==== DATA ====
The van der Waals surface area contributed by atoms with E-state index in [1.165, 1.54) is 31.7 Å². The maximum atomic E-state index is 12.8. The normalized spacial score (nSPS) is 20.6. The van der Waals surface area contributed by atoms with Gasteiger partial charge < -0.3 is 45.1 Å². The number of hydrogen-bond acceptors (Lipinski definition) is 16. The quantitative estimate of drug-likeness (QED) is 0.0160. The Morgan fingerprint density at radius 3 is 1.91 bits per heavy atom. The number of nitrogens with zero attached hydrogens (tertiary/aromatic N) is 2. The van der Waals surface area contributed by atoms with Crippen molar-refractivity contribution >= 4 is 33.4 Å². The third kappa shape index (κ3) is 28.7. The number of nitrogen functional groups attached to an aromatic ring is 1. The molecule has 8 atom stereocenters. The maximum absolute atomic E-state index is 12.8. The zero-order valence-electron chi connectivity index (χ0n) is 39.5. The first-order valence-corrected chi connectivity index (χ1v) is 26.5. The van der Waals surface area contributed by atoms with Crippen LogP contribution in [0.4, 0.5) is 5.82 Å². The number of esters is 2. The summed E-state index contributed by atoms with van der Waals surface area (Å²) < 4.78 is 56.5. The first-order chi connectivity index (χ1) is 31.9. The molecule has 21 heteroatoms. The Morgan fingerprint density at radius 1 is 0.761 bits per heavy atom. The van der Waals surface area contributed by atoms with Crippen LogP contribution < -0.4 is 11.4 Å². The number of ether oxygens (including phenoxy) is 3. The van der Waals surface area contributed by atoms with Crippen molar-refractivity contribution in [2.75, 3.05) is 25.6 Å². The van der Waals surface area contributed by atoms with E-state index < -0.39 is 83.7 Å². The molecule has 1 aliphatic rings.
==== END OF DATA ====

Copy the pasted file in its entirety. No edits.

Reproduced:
The van der Waals surface area contributed by atoms with E-state index in [1.165, 1.54) is 31.7 Å². The maximum atomic E-state index is 12.8. The normalized spacial score (nSPS) is 20.6. The van der Waals surface area contributed by atoms with Gasteiger partial charge < -0.3 is 45.1 Å². The number of hydrogen-bond acceptors (Lipinski definition) is 16. The quantitative estimate of drug-likeness (QED) is 0.0160. The Morgan fingerprint density at radius 3 is 1.91 bits per heavy atom. The number of nitrogens with zero attached hydrogens (tertiary/aromatic N) is 2. The van der Waals surface area contributed by atoms with Crippen molar-refractivity contribution >= 4 is 33.4 Å². The third kappa shape index (κ3) is 28.7. The number of nitrogen functional groups attached to an aromatic ring is 1. The molecule has 8 atom stereocenters. The maximum absolute atomic E-state index is 12.8. The zero-order valence-electron chi connectivity index (χ0n) is 39.5. The first-order valence-corrected chi connectivity index (χ1v) is 26.5. The van der Waals surface area contributed by atoms with Crippen LogP contribution in [0.4, 0.5) is 5.82 Å². The number of esters is 2. The summed E-state index contributed by atoms with van der Waals surface area (Å²) < 4.78 is 56.5. The first-order chi connectivity index (χ1) is 31.9. The molecule has 21 heteroatoms. The Morgan fingerprint density at radius 1 is 0.761 bits per heavy atom. The van der Waals surface area contributed by atoms with Crippen LogP contribution < -0.4 is 11.4 Å². The number of ether oxygens (including phenoxy) is 3. The van der Waals surface area contributed by atoms with Crippen molar-refractivity contribution in [2.75, 3.05) is 25.6 Å². The van der Waals surface area contributed by atoms with E-state index < -0.39 is 83.7 Å². The molecule has 1 aliphatic rings.